And so, paying attention to what things are triggering and it makes perfect sense why our senses are so susceptible to trauma and how they can remind you of certain things. So when you recognize what things, what senses are you susceptible to, which ones seem to be more of a trigger for you, then what I want you to do is now we’re going to try to, especially if you’re out of the situation, but even if you stay in your marriage to intentionally start creating moments that you can change the neuroceptors in your brain and you can make that smell not be so potent in your mind, not be so triggering a taste or looking at something. So it has to be very intentional and it is important so you can realize like no, you’re safe, everything’s okay. So with your sight, even if you’re feeling yourself getting triggered sitting down or you could stand up, but like looking around look around at your surroundings and notice you know what color is the wall? Are there any lights? You know what does the floor look like? Are you outside? If you’re outside, look at the trees, look at the flowers and really just go through every little detail around you.

Get your bearings and pay attention to how you’re feeling. It’s going to help calm you down, to really, like you know, look at the textures, look at the other people if they feel safe or not. So just really get some bearings and you don’t have to like announce that you’re doing this, but if you’re, this can really help with anxiety as well, and usually anxiety is an emotion. If you’re feeling triggered, you’re feeling anxious, and so just to ground yourself with your eyes. So, whatever you’re thinking, you’re now becoming very present, because usually our thoughts were going to go into the past. The email that we read comes into our mind, or the picture that we saw our husband looking at comes into our mind. So when that happens, just take a moment and look around and be in your mind, say, oh, that’s such a pretty tree. Or look, these walls are blue. What color blue are they? And so really take that time to refocus on your present, which will definitely decrease your anxiety.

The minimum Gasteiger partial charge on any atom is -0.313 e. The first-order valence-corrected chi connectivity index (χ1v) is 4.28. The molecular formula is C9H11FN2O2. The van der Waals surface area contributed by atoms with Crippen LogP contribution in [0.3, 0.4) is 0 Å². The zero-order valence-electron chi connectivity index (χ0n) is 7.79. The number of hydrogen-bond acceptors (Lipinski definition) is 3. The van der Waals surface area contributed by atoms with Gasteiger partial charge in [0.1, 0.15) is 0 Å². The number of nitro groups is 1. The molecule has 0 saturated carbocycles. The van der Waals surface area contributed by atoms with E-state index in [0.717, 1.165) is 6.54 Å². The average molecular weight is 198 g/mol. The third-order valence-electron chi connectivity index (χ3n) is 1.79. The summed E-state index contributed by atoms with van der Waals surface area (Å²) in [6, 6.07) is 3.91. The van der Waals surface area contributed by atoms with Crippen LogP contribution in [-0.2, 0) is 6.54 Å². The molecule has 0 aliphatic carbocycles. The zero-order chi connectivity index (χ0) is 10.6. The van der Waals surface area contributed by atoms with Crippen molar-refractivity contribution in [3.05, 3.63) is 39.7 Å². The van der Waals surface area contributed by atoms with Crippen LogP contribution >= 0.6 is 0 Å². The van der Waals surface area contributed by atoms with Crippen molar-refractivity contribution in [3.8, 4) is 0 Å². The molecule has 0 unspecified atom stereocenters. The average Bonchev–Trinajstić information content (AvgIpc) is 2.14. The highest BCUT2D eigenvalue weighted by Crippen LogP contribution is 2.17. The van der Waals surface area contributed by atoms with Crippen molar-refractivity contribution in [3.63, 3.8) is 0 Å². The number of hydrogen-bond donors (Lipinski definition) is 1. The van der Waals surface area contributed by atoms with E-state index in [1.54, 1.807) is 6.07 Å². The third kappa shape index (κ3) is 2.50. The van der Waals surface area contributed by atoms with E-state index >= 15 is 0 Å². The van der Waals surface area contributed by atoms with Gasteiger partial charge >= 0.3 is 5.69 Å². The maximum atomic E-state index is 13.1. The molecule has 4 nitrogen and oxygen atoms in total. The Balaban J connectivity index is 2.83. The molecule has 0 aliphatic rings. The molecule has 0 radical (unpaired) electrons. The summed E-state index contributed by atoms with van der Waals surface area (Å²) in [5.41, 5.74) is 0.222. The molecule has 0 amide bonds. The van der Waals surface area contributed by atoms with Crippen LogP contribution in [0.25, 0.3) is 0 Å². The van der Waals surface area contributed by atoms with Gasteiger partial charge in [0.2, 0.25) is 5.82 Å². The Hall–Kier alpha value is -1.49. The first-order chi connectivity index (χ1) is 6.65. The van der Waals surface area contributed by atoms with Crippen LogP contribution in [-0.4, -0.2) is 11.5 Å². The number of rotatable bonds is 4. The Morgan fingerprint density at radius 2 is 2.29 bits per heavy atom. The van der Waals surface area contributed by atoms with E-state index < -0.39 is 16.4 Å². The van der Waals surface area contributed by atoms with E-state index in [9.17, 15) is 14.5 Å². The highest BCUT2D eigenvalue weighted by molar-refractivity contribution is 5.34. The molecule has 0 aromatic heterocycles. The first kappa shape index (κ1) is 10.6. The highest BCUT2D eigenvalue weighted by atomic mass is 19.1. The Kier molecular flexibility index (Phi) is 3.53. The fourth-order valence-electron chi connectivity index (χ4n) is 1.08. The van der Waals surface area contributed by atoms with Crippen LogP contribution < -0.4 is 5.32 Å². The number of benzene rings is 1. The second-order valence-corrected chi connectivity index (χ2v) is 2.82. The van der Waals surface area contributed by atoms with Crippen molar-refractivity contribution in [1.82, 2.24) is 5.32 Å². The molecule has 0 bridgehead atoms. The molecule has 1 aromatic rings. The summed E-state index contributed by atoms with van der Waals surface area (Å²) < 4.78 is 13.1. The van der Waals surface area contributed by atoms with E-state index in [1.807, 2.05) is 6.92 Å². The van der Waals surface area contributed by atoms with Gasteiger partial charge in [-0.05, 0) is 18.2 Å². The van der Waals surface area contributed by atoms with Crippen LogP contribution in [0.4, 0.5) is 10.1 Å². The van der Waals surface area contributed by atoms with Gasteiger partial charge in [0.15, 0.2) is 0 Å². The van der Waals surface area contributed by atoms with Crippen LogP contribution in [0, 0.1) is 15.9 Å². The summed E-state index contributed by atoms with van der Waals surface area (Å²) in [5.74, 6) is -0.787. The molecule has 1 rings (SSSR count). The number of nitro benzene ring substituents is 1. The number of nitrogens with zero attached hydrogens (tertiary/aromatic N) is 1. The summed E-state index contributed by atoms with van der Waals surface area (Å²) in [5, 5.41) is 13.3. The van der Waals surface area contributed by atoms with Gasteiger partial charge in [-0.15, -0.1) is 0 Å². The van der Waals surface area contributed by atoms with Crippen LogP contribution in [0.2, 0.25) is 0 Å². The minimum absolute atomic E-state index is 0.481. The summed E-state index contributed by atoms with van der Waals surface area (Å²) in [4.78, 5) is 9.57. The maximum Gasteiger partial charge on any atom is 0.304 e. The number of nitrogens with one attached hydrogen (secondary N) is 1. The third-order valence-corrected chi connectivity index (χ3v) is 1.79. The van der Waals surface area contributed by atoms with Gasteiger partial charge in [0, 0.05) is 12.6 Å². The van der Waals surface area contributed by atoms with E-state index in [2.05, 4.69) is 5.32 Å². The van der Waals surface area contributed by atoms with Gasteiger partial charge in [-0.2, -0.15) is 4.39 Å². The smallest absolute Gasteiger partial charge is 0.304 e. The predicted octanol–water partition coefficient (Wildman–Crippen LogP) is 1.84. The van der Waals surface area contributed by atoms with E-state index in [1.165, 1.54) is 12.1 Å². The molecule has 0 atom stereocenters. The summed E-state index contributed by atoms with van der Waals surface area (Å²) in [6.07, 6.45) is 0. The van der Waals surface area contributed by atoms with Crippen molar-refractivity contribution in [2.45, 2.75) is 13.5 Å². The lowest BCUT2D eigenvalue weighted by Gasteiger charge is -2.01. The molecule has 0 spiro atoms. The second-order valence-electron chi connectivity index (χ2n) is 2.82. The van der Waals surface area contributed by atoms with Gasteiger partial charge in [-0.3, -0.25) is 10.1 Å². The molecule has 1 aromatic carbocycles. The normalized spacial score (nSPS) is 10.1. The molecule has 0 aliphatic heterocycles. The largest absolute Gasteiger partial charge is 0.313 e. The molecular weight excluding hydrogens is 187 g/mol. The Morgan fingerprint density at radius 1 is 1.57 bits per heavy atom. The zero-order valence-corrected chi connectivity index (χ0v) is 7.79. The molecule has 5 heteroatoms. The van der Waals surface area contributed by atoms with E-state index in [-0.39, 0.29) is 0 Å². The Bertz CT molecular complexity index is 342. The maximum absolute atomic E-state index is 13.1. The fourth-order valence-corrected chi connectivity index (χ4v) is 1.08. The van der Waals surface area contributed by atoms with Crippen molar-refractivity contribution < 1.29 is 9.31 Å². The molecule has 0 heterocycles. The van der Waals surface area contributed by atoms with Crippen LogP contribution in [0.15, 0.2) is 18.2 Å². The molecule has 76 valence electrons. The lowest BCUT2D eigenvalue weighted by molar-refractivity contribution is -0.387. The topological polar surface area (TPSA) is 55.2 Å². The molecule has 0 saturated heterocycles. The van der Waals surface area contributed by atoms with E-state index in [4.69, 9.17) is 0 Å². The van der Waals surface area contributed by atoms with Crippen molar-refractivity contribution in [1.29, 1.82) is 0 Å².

Taste If you have a moment where you’re tasting something or you have like a trigger, choose something else, take a bite and really intentionally eat it. Like I feel like in our society we just like throw food down ourselves, like we eat a hamburger in two minutes and we’re like, wait, did we just eat something? And we aren’t really intentional in our eating. And so just take a moment and chew and maybe count to 20 before you swallow the piece of bread or whatever you’re going to choose to eat. Be very intentional, and doing this will help heal and calm your nervous system With smell finding things. So I recently I don’t know a lot about essential oils, but I’m very interested and curious because it’s proven that certain smells help calm, like lavender. Right, I have this lavender spray. I spray my pillow and it can help you sleep. And so maybe, having some that you keep on hand, you can take a moment and if you had a smell come up that really triggered you and finding another smell like lavender there’s many others that we could talk about but smelling that and really describing that to yourself and feeling the smell in your nostrils and really take a moment, like 30 seconds a minute, and just breathe that smell in, and that is going to calm you down, which is what we want.